Beyond timber: making multiple use forest management a reality in Central Africa forests
Nasi, R. 2011. Beyond timber: making multiple use forest management a reality in Central Africa forests . In: Geldenhuys C.J, Ham C, & Ham H (eds.). Sustainable forest management in Africa: some solutions to natural forest management problems in Africa. Proceedings of the Sustainable forest management in Africa Symposium. Stellenbosch, 3 – 7 November 2008.. :33-46. Stellenbosch, South Africa, Stellenbosch University. ISBN: 978-0-7972-1345-6..
Permanent link to this item: http://hdl.handle.net/10568/20988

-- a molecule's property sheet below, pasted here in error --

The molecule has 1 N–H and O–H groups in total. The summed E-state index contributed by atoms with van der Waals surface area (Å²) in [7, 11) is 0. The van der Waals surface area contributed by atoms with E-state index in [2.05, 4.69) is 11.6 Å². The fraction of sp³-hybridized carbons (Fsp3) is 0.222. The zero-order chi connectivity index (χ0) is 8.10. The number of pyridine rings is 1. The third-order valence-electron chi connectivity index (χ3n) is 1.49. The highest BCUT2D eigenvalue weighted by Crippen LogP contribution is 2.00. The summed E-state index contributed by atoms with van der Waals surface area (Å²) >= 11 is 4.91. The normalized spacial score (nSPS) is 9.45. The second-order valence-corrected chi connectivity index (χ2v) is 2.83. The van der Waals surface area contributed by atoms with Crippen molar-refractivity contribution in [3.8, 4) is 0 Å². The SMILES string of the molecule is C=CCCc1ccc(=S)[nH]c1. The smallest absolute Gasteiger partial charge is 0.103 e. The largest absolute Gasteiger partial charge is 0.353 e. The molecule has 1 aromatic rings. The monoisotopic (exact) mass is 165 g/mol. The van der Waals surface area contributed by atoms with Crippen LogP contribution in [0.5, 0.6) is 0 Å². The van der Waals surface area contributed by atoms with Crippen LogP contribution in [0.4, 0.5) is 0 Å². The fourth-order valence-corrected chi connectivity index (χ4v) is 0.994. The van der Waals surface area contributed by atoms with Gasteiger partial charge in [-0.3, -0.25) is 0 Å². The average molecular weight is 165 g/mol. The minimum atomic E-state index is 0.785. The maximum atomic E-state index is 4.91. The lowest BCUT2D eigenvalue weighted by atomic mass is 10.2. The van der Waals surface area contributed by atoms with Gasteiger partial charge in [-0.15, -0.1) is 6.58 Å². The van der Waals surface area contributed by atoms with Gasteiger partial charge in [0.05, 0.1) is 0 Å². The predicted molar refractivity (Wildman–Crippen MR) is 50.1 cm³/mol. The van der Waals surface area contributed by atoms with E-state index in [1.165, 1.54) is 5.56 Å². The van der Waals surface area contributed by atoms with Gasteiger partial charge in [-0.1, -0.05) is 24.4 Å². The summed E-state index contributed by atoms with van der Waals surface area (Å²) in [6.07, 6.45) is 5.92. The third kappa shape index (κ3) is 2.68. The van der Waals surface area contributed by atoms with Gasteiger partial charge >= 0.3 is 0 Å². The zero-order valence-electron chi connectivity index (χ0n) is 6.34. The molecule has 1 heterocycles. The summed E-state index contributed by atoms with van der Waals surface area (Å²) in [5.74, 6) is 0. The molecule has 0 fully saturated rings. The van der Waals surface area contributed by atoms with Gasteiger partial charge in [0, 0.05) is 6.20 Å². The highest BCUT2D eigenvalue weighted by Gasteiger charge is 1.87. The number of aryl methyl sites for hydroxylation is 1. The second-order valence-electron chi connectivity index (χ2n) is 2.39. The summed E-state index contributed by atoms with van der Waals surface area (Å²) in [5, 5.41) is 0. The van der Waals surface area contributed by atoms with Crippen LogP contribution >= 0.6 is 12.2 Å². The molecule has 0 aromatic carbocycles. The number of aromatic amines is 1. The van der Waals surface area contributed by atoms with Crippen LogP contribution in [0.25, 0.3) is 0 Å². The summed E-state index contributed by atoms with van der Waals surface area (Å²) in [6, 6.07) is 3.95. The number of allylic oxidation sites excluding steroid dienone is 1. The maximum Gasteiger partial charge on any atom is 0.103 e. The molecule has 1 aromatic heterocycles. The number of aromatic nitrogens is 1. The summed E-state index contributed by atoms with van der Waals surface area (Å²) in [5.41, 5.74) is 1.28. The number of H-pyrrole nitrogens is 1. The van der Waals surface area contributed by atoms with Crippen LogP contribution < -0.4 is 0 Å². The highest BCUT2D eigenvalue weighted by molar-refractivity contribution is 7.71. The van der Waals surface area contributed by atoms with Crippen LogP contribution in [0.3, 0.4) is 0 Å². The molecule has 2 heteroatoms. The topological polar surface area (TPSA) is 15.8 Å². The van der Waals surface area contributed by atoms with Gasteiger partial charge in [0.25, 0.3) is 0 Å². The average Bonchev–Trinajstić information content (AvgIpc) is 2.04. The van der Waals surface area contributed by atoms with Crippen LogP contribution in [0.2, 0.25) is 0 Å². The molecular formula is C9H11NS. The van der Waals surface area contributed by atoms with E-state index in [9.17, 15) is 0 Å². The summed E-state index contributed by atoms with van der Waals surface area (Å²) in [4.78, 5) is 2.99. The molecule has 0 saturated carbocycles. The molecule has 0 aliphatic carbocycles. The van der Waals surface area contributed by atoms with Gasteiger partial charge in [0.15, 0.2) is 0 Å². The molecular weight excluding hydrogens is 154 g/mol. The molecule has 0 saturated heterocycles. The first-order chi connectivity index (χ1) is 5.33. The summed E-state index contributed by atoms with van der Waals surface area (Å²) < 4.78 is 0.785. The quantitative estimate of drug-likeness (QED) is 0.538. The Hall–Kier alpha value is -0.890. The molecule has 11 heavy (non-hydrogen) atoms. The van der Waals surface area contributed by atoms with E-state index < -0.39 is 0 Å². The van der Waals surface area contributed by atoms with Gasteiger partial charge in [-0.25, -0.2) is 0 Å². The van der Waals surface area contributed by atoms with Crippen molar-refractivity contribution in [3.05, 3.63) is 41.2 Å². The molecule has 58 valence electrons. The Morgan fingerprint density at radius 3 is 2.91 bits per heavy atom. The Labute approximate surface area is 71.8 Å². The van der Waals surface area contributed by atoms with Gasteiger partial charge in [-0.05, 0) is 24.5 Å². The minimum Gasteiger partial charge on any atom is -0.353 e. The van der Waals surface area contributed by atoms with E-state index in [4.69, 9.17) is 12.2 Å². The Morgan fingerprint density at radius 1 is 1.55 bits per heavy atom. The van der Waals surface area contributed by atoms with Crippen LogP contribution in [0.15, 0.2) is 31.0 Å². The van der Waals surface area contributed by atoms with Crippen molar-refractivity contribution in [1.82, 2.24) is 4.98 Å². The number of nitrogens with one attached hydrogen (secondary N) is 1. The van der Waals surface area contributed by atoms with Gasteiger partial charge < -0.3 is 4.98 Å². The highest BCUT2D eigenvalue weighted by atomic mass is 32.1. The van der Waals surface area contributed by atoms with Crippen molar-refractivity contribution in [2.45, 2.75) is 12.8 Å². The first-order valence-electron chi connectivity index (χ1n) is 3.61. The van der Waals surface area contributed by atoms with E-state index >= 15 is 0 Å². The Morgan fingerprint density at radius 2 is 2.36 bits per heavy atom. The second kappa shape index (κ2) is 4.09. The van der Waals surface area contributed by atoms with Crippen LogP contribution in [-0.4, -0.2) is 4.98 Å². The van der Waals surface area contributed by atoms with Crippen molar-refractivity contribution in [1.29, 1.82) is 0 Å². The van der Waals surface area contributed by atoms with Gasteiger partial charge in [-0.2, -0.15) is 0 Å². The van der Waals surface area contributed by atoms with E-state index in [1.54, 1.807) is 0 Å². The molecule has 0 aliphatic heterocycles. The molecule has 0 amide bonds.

Multiple-use forest management is considered by many as a preferable alternative to singleuse (generally timber-dominant) management models. In the Congo Basin, integration of timber and non-timber forest resources plays a key role in the subsistence and market economies of rural communities, enhancing their well-being and reducing economic risk. This is however largely happening as an informal sector economy. Managing for multiple use in “legal” designated land-use types (industrial logging concessions, protected areas or cashcrop plantations) appears hampered by the spatial overlap of different interests and bargaining power, the multiple-uses of some favorite timber species, inadequate institutional support, inappropriate policies and incentives, poor law enforcement and unclear (or at least unrecognized) tenure and use rights. This paper explores the main land-use and management models in Central Africa. Most of the current land-use types and associated management models focus on only one or two goods or services in one management unit while, for the most advanced, trying as much as possible to reduce disturbance and degradation of the other non-managed forest goods and services. The only ‘true’ multiple-use management system appears to be traditional shifting cultivation but this is not a forest land use and it induces important changes in the flora and fauna. A few promising but yet ‘unfinished’ examples of multiple-use management models do exist. We contend however that true multiple-use could be realized through new innovative land-use units, integrated production and conservation territories, allowing a spatial cohabitation of the interests of local people, conservation proponents and extractive industries in the same land-use unit.
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